Following the implementation in April 1923 of the Royal Warrant 1922 a number of Indian Army officers found their roles ‘surplus to requirements’.

One of the opportunities presented to these officers, was the opportunity to settle in the state of Victoria, Australia, with a significant plot of land for farming.

Advert for the Australian farms scheme – Civil & Military Gazette (Lahore) 26 July, 1922. Credit: British Newspaper Archive

A financial agreement could be entered into with Australian Farms Limited whereby they would supply the land, tools, livestock, etc. required for the officers to establish themselves in farming, and in return the officers would take out a financial loan with the company to cover the costs which would have to be paid back monthly.

The agreement also included an understanding that the gratuities these officers would be receiving from the India Office following their discharge (such as pension, annuities, bonus, etc.) would be paid directly to Australian Farms Limited, who would then take their monthly payment from the gratuity received and forward the remainder of it onto the officer.

Report on the working of the scheme – Civil & Military Gazette (Lahore) 22 January, 1924. Credit: British Newspaper Archive

Problems arose however in June 1925 when the India office was notified that Australian Farms Ltd had gone into voluntary liquidation. This raised questions about how the officers’ gratuities would now be paid to them, as the company had in effect been acting as the agent for these individuals.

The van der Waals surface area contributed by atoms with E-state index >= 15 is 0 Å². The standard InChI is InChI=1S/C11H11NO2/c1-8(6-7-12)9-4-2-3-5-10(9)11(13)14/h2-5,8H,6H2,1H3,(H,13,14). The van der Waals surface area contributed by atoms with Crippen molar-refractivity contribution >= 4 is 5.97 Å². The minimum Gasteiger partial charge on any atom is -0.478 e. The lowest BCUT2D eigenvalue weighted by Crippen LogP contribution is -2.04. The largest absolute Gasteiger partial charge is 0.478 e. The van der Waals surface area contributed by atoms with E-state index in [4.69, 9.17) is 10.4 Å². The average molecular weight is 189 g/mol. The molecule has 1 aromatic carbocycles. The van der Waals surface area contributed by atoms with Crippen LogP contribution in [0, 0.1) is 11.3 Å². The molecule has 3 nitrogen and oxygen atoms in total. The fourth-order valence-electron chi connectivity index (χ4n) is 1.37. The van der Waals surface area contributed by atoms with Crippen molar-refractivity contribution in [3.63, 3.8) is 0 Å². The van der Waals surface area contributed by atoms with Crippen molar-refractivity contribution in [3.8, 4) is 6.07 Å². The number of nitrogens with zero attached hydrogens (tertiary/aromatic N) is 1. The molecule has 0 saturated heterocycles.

Letter reporting liquidation of Australian Farms Ltd, June 1925 – IOR/L/AG/29/1/151, part 6. (Public domain)

Enquiries were made with the Government of Victoria to identify how many of the 93 individuals who had originally taken out these contracts were still operating these farms, as some individuals had sold their land and bought themselves out of the agreement, whilst others had their contracts cancelled by being recalled to the Army.

Page from a list of officers who entered the scheme - IOR/L/AG/29/1/151, part 6. (Public domain)

From the original list of 93 individuals, 80 were found to have chosen to remain in Australia and continue with the land and farm in June 1925. Their contracts were re-assigned to the Treasurer for the State of Victoria, the state government having decided to take on the responsibility for the settling of the land by the officers in question.

Article about the plight of the men in the farm scheme – Dundee ‘Evening Telegraph’ 28 December, 1926. Credit: British Newspaper Archive

Arrangements were therefore subsequently made for the gratuities to be paid via the Government of Victoria in future. However any officer who was found to be in debt to Australian Farms Ltd at the time of liquidation was required to use their gratuity to pay off that debt first.

Some of the 80 individuals would later choose to sell up their land and return to England, but the vast majority settled in Australia permanently.

This article first appeared on the British Library’s Untold Lives Blog.